Bank of America has made another hire for its expanding office in Paris.
The U.S. bank recruited Valentin Malrieux from Goldman Sachs in London for its growing Paris-based equity derivatives sales team. Malrieux began his career at HSBC and Credit Agricole in Paris, but moved to London in 2015. Now he's back in the French capital again.
This isn't the first time BofA has gone to Goldman for its Paris talent. Last month, it hired Rémi Collignon from Goldman Sachs in London for its equity derivatives structuring team. In May, BofA also recruited Raphael Benoliel, a director in rates trading from JPMorgan in London.
Headhunters say BofA is the most active recruiter in Paris. Most other banks are still at the stage of trying to shunt staff from London. Barclays, for example, is said to have issued Paris-based contracts and to be moving some of its European sales staff to the French capital soon.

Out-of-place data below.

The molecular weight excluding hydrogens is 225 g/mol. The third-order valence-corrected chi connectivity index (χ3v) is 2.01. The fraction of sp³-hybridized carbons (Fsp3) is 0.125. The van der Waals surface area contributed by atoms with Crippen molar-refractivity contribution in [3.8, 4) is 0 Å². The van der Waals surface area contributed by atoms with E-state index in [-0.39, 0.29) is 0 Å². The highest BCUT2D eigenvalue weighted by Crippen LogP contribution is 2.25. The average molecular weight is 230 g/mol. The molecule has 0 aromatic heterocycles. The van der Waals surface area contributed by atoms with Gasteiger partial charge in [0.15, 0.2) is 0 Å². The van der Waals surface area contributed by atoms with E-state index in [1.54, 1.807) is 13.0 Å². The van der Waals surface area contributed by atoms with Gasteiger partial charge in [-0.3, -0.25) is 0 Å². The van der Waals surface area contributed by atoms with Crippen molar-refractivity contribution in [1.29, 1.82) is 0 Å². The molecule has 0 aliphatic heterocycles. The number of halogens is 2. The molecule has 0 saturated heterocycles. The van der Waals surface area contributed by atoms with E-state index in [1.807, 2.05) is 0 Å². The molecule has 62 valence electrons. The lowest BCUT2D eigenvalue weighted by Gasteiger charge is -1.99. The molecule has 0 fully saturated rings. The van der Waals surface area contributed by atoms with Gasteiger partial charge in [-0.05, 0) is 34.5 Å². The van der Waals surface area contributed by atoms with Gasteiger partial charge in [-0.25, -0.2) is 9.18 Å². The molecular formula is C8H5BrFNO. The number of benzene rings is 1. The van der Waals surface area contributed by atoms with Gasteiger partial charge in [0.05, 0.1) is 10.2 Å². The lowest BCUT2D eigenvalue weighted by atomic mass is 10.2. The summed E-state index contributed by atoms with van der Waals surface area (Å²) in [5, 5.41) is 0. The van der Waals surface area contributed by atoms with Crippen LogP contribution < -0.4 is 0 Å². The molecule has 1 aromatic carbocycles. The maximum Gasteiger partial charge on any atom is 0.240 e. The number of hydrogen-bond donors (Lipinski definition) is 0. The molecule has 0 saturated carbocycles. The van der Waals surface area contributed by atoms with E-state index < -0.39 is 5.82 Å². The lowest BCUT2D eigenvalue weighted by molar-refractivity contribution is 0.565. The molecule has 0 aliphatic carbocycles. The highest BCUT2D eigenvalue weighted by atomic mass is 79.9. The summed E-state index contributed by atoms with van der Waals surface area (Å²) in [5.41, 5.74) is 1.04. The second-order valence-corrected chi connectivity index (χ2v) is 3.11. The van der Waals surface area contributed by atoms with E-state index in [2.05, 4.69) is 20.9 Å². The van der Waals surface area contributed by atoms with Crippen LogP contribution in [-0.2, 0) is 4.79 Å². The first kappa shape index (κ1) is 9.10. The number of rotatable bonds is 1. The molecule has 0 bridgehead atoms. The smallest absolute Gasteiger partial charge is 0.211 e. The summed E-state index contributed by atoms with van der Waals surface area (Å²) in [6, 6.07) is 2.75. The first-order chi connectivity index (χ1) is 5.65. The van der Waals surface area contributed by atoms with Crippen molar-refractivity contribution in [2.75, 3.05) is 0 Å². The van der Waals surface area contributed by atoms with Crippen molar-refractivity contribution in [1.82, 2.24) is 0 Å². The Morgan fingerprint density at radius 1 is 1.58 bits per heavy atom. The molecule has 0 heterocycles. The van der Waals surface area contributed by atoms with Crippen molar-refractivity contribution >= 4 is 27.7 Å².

As BofA builds out its Paris office, headhunters say local French banks face a pay conundrum. "French banks have been lagging behind the rest in Paris when it comes to compensation and this is becoming an issue as hiring heats up," says a headhunter. "They will need to increase their pay if it's to be competitive."
Most French banks are understood to cap Paris managing directors' (MDs') salaries at around €200k. U.S. and other European banks typically pay a lot more than this. Credit Suisse, for example, is said to offer €400k to MDs in the French capital. A recent salary and bonus survey from Paris headhunter Vendôme Associés revealed large discrepancies in pay at banks in Paris, with salaries at some banks double those at others.
When American banks arrived in London in the 1980s, pay in the City increased dramatically. Paris could be about to undergo something similar.
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